July 4, 2015 — My grandmother, Mae Glassbrenner, was a revolutionary woman, breaking boundaries in the military and in business. She was born in Pittsburgh, Pennsylvania in 1921, the youngest of four. Upon graduating from high school, she took the civil service test and was hired by the Army Inspection Office in Berwick, Pennsylvania, to work in a factory that made railroad cars. After the Pearl Harbor attack, she quit her job and returned home to Pittsburgh to find that her two older brothers had joined the military as hospital corpsmen—one in the Army, the other in the Navy. She trumped them by joining the Marines as a member of the Women Reservists. After completing basic training, my grandmother was one of just two people to receive the top-secret assignment to train Marine Corps pilots to fly at night using a new ground-control approach known as Radar. She rose up the ranks to sergeant, and was accepted for the September 1945 Officer Candidate Class, which wound up being canceled when the war ended.
Though my grandmother had hoped to attend the University of Pittsburgh after the war, veterans who had returned before her filled all available slots. So she used her G.I. Bill to study machine shorthand at Duffs-Iron City College in Pittsburgh, where she also taught classes; and then was hired to teach at the Stenotype School of Philadelphia. In 1951 she moved to Chicago to teach court reporting at a school owned by Stenographic Machines, Inc. The company sold the school to Mae and a friend in 1955, and she embarked on a new career path as a business owner. Gram referred to her school as “a little United Nations” because she had students from all over the world. As my grandmother saw a need for court reporting schools in other countries, she established them in Nigeria, Northern Ireland, Australia, and England, where she spoke at the House of Parliament on the benefits of court reporting and the importance of preserving the record for appeal in a democratic society. Somehow she also found time along the way to earn her BA from DePaul University in 1973, and her MA in Education from Antioch College in 1976.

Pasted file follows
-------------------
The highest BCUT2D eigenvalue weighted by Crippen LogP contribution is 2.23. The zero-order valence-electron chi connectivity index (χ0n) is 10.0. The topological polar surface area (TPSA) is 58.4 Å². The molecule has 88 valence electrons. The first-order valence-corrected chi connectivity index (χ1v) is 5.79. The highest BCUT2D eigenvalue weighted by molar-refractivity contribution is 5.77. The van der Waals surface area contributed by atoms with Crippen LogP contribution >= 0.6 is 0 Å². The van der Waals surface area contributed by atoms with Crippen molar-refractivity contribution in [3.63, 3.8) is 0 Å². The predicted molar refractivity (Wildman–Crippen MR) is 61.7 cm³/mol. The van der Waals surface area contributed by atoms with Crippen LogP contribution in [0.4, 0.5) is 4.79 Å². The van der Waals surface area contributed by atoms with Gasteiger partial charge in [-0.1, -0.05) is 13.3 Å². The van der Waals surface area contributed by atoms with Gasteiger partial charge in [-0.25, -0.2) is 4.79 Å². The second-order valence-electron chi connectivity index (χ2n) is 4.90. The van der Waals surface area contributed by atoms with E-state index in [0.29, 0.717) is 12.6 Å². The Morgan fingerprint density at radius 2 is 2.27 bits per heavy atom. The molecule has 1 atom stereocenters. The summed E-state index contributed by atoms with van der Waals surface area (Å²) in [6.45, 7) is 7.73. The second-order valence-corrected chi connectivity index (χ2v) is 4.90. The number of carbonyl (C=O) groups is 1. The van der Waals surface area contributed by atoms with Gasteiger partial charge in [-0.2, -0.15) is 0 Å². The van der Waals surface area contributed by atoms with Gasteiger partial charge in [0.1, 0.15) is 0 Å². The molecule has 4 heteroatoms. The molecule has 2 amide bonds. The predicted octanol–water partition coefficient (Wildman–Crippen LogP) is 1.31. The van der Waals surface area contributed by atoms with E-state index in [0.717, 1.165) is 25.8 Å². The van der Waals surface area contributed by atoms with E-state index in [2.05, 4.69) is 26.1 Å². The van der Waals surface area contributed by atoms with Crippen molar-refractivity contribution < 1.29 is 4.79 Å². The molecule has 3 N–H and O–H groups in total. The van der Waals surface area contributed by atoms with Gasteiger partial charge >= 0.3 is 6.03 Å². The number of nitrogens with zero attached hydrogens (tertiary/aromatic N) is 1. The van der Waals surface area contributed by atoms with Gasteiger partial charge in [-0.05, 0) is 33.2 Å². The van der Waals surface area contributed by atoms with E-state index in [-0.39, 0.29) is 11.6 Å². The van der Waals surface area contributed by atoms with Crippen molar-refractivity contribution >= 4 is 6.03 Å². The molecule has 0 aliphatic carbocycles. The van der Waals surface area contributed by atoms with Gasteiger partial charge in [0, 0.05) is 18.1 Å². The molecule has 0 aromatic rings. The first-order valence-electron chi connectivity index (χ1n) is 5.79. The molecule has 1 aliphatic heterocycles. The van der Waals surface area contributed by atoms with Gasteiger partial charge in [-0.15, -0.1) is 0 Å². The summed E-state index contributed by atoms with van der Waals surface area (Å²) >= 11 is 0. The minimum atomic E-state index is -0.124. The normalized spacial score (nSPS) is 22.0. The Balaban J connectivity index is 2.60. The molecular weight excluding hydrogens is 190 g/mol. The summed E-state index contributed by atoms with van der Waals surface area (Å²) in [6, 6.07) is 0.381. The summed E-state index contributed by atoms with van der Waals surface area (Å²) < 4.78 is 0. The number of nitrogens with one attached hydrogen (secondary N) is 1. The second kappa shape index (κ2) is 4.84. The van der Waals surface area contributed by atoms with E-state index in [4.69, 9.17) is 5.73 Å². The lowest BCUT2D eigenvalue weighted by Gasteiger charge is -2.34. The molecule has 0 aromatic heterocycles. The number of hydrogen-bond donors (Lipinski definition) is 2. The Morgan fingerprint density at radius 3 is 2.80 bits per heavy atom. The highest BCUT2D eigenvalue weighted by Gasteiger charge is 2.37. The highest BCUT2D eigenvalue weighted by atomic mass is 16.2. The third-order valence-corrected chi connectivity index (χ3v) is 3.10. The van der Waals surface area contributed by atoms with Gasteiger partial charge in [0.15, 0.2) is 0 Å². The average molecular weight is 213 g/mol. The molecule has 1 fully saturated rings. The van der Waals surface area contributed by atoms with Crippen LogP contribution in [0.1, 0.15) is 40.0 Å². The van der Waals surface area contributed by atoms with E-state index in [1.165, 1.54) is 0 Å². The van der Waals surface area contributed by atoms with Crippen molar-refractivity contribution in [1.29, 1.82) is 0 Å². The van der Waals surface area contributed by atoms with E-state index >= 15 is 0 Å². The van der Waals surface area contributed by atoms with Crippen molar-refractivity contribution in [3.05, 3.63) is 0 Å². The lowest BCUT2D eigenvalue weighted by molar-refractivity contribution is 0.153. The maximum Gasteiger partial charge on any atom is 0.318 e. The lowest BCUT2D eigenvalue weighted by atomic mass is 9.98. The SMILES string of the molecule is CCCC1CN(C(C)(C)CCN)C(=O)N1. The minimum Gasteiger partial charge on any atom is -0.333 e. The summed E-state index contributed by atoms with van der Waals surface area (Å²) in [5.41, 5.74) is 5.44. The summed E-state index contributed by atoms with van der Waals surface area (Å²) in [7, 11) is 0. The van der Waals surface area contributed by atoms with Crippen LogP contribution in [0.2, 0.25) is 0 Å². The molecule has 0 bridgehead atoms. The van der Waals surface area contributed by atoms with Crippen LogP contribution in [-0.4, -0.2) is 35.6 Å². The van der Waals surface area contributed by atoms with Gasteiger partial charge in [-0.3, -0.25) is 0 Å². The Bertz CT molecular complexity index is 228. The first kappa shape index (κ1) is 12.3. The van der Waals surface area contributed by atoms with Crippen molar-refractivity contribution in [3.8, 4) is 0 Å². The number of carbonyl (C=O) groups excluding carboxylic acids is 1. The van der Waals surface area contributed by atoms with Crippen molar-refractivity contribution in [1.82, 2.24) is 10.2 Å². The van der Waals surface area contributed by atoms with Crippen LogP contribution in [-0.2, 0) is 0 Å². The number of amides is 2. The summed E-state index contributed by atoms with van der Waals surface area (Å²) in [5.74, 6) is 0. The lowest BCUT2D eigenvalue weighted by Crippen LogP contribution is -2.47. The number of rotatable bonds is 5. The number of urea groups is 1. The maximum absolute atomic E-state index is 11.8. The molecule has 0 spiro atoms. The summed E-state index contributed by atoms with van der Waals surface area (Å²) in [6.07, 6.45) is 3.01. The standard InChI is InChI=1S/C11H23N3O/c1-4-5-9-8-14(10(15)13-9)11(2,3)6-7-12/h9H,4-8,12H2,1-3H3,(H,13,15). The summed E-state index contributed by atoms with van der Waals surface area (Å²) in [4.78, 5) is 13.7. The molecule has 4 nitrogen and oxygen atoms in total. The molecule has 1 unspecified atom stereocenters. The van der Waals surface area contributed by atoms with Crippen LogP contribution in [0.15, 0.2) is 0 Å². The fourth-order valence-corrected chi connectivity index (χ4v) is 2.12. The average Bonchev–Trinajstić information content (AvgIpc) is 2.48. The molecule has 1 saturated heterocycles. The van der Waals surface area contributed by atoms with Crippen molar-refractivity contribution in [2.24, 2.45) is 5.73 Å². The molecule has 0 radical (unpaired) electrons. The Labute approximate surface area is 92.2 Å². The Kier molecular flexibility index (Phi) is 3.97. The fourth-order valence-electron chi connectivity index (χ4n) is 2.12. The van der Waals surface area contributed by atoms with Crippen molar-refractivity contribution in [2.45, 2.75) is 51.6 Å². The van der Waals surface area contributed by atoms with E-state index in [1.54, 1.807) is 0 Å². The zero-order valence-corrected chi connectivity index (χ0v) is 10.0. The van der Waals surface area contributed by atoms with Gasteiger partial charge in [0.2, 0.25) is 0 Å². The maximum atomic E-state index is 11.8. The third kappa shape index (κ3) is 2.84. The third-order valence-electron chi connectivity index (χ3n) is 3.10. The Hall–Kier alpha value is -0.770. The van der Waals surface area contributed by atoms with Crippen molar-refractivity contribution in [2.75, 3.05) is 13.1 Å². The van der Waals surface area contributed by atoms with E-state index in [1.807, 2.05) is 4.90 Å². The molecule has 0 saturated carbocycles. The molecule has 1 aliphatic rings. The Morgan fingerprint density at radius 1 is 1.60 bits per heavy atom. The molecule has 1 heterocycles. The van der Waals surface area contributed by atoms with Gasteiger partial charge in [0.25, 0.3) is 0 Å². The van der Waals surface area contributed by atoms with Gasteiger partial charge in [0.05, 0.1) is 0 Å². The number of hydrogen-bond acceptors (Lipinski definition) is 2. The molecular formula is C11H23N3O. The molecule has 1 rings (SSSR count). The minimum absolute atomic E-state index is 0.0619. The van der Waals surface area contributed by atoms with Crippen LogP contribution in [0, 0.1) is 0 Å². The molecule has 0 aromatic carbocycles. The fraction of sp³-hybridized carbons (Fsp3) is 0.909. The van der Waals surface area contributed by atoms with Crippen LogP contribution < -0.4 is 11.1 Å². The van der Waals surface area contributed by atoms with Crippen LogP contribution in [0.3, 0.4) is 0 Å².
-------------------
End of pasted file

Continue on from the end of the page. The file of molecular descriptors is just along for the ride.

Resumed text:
Though she recently passed away, my grandmother’s pioneering spirit and passion for duty will always reside within me. I, like her, joined the Marines, and used my G.I. Bill to complete my degree. Now that I have my BA, I’m considering what to do next with my life and career. As I mull over the options, I think of all I’ve learned from my Gram.
Always be productive. My grandmother took advantage of every opportunity that came her way—even if she didn’t know exactly where it might lead. From flying planes to teaching court reporting and ESL to running a global business, she taught me to be grateful to be a part of this world and to contribute to it in as many ways as possible.
Be humble. She never boasted of her accomplishments, but she did enjoy sharing stories about her achievements—at the right place and time.
Learn from mistakes. Gram admitted mistakes, but didn’t dwell on them. She’d move on and never made the same mistake again.
Take initiative. Don’t wait for others to do something for you. If you want something, raise your hand and go after it.
Don’t be afraid to veer off course. Sometimes detours lead to the best opportunities. My grandmother taught me not to worry if things didn’t work out as planned. Whether it’s a school you can’t get into or a career you didn’t expect to pursue, we have to be open to different paths because you never know where they will take you.
On this Fourth of July, I salute my grandmother’s independent spirit, and thank her for being a role model. She’s shown me what can be accomplished—both in the military and in a civilian career. As my future takes flight, I know she is co-piloting right beside me.